Byways 101

Part 3: Public & Community Involvement

Skill Builders: Questions To Ask When Creating Your Byway’s Vision And Mission

These seven questions can help you start creating your byway’s vision statement. Ask each individual to write down ideas and then share them with the group.

  • Why have you chosen to live here?
  • Why have you chosen to join this group?
  • What are the things you value about your byway?
  • What is unique about this place?
  • What do you want it to look like in five to ten years?
  • What “theme” consistently runs through your byway?
  • What do you want to leave for others on this byway after you’re gone?

Turning Your Vision Into Goals
Your goals begin to suggest the ways in which your vision will become reality. Unlike the broadly sweeping language of the vision statement, your goals address point-by-point issues that can be dealt with through policy, management or voluntary action.

The difference between your vision statement and your goals can be a matter of providing more specific elaboration. They are broad statements providing more direct direction, although not detailing specific action.

Example (Hypothetical)

State Route 55 is a beautiful highway noted for its striking landscape and sweeping vistas. The route shares a remarkable history with visitors who travel it. Balanced tourism, combined with responsible economic development, maintains a stable economic base and quality of life for the people of the region.


  • Cultural and natural resources along the route will be preserved and enhanced.
  • Interpretive programs will provide information on the early human settlements in the region and an explanation of our unique natural resources.
  • Adequate services shall be provided to ensure that visitors to the region have an opportunity to appreciate the community and resources in comfort, ease of movement and safety.
  • Tourism will be managed in such a manner that it will have as small an impact as possible on the daily routines and traditional cultures of the region.
  • Economic and recreational development shall not detract from the scenic qualities of the byway.

Here are three suggested steps to assist you in developing goals.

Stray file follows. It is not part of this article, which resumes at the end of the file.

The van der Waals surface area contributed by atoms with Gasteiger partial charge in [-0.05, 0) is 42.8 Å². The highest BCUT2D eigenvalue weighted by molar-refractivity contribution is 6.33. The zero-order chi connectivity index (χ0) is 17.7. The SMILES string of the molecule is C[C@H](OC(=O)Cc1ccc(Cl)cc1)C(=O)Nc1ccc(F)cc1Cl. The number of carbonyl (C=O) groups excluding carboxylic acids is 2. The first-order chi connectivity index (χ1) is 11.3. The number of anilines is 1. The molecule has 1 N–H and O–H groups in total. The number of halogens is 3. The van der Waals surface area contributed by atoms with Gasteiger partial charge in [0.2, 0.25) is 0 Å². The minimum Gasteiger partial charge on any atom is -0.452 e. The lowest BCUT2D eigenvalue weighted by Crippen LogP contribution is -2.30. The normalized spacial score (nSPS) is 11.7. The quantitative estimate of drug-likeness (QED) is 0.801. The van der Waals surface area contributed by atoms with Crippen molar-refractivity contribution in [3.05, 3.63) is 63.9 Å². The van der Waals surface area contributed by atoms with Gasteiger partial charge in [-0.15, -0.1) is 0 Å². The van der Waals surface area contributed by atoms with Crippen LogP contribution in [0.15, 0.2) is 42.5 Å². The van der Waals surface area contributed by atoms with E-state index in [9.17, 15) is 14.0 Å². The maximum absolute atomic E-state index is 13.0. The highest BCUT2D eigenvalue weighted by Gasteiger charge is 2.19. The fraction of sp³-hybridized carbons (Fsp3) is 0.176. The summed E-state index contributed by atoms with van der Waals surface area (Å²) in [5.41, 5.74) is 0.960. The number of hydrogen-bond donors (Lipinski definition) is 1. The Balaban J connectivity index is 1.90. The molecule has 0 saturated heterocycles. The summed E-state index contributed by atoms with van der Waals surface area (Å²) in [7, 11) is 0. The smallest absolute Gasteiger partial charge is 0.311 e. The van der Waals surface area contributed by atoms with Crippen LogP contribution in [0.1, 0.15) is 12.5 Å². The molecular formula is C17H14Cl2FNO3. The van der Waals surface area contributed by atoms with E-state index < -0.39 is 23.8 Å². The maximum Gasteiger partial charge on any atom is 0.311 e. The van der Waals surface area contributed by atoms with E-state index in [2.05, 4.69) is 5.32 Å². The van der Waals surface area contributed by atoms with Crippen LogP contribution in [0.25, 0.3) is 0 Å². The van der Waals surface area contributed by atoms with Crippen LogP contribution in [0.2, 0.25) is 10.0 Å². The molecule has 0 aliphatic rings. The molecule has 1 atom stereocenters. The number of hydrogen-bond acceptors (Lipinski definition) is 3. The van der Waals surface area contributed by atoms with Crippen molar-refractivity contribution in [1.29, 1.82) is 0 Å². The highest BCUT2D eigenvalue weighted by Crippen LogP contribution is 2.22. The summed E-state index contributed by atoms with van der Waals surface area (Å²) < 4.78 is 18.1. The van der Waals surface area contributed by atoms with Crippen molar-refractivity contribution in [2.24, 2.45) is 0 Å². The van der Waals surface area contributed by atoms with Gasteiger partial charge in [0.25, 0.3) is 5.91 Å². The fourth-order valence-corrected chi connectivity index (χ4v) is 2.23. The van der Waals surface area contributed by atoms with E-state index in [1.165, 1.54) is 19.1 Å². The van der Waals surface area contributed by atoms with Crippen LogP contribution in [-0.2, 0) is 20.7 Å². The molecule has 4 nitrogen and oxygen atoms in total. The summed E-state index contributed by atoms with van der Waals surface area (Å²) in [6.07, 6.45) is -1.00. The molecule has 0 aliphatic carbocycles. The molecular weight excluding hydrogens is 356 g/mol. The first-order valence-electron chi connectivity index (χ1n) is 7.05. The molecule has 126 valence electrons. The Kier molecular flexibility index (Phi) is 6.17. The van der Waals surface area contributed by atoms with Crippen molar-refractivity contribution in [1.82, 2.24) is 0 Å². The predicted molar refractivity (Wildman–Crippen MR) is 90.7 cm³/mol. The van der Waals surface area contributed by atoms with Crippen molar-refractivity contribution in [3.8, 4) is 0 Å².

1. Solicit Input From The Community
As in every other stage of the scenic byway process, your group should solicit input from the community at large. How do community members view the ideal future of the byway?

2. Think The Impossible
Try this with your planning group: Temporarily free yourself from what you assume will be realistic constraints. For now, imagine possibilities without limits, as if your community had unlimited funds and you had complete power to make anything happen. From those ideas, your group may develop attainable goals.

3. Keep A Sense Of The Future
Imagine how you would like to see your route in the future. This is similar to the process used to establish your vision statement, but with additional details. Review your vision statement to extract the goals that are included or implied within it. Remember, due to the broad and sweeping nature of a vision statement, you’re likely to end up with a number of goals to accomplish the desired results.

Formulating Objectives
The next step, closely related to setting your goals, is to formulate your objectives. Unlike goals, which are idealistic, ambitious, and fairly broad in scope, objectives are realistic and specific about how the goals will be achieved.

The objectives you set will begin the process of creating your implementation strategy. You will often have multiple objectives for each goal, and the objectives might not all have the same priority or timeframe for completion. For example, a goal that reads “Communicate spots of interest along the byway to travelers” might be followed by a series of objectives such as:

  • Print maps of sights along the route.
  • Design and create tour route signs.
  • Print annual calendar of events and develop an effective method of distributing them to tourists and the media.

An objective describes a specific act with a measurable outcome. Unlike your goals, which will rarely change, the objectives for your scenic byway should be reviewed and updated periodically. Completed objectives can then be dropped and new ones added, reflecting changes in needs, opportunities, conditions and funding.

Sometimes you might find that you have a goal that you value, but have no idea how to achieve it. In such a case of confusion, your first and most immediate objective may be to seek more information and determine what options you have. For example, let’s say that one of your goals is to better serve the needs of bicyclists, yet you have no idea of what would be best for bicyclists using your route. Your immediate objectives may be towards gaining more knowledge to help you make a decision on what action to take. Example objectives might include:

  • Meet with and interview members of local bike clubs.
  • Research and compare the safety and usage statistics of wider road shoulders versus separate bike pathways.
  • Talk to the Bicycle-Pedestrian Coordinator with the State Department of Transportation to ask questions.

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